HARTFORD, Conn. (WTNH) — State officials are warning parents about illegal look-alike cannabis edibles ahead of Halloween.
The products designed to look like well-known snack foods and candy are unregulated even when the sale of recreational marijuana begins in Connecticut next year.
Examples of some of these products, which were confiscated by law enforcement, are pictured below:
If a child were to eat the entire bag, they would be consuming 120 times the maximum legal adult serving, Attorney General William Tong said at a press conference Tuesday.
Sellers of illegal cannabis edibles may be subject to legal action and substantial civil penalties under the Connecticut Unfair Trade Practices Act.
Calls to poison control hotlines regarding pediatric exposure to marijuana edibles have increased significantly over the past year, according to the Department of Homeland Security.
In the first nine months of 2020, 80% of calls related to marijuana edibles to the Poison Control Center were for pediatric exposure. In the first half of 2021 alone, the American Association of Poison Control Centers reports poison control hotline calls have received an estimated 2,622 calls for services related to young children ingesting cannabis products. The Connecticut Poison Control Center received 88 calls in 2020 regarding child exposure to edible marijuana, and 58 calls in the first seven months of 2021.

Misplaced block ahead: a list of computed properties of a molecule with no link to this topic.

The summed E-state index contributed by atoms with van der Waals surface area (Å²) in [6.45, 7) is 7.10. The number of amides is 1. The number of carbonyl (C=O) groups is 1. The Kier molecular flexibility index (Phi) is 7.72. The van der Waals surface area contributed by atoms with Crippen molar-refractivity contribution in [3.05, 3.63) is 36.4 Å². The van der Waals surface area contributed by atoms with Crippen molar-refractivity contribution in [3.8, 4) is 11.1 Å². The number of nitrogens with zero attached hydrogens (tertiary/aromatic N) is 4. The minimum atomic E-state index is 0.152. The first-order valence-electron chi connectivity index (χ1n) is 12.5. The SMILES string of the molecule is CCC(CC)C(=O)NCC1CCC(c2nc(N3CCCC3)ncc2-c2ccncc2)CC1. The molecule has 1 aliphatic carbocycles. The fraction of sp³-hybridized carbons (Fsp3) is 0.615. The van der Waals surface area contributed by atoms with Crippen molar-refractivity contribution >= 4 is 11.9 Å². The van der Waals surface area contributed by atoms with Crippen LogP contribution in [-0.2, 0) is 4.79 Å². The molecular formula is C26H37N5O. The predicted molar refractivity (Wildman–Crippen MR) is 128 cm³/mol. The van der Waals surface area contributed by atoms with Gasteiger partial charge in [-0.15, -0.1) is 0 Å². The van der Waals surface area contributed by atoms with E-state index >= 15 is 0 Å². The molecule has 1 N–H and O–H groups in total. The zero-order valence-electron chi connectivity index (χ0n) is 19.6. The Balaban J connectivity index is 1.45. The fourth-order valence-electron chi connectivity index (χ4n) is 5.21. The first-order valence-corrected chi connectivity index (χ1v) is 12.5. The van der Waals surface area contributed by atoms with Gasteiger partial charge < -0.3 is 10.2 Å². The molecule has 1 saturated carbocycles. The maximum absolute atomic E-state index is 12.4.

Symptoms of tetrahydrocannabinol (THC) overdose include respiratory distress, loss of coordination, lethargy, and loss of consciousness.
If you suspect your child has consumed something containing high amounts of THC and become sick, call the Connecticut Poison Control Hotline at 1-800-222-1222. Consumers who encounter look-alike cannabis edible products are encouraged to file a consumer complaint with the Connecticut Office of the Attorney General here.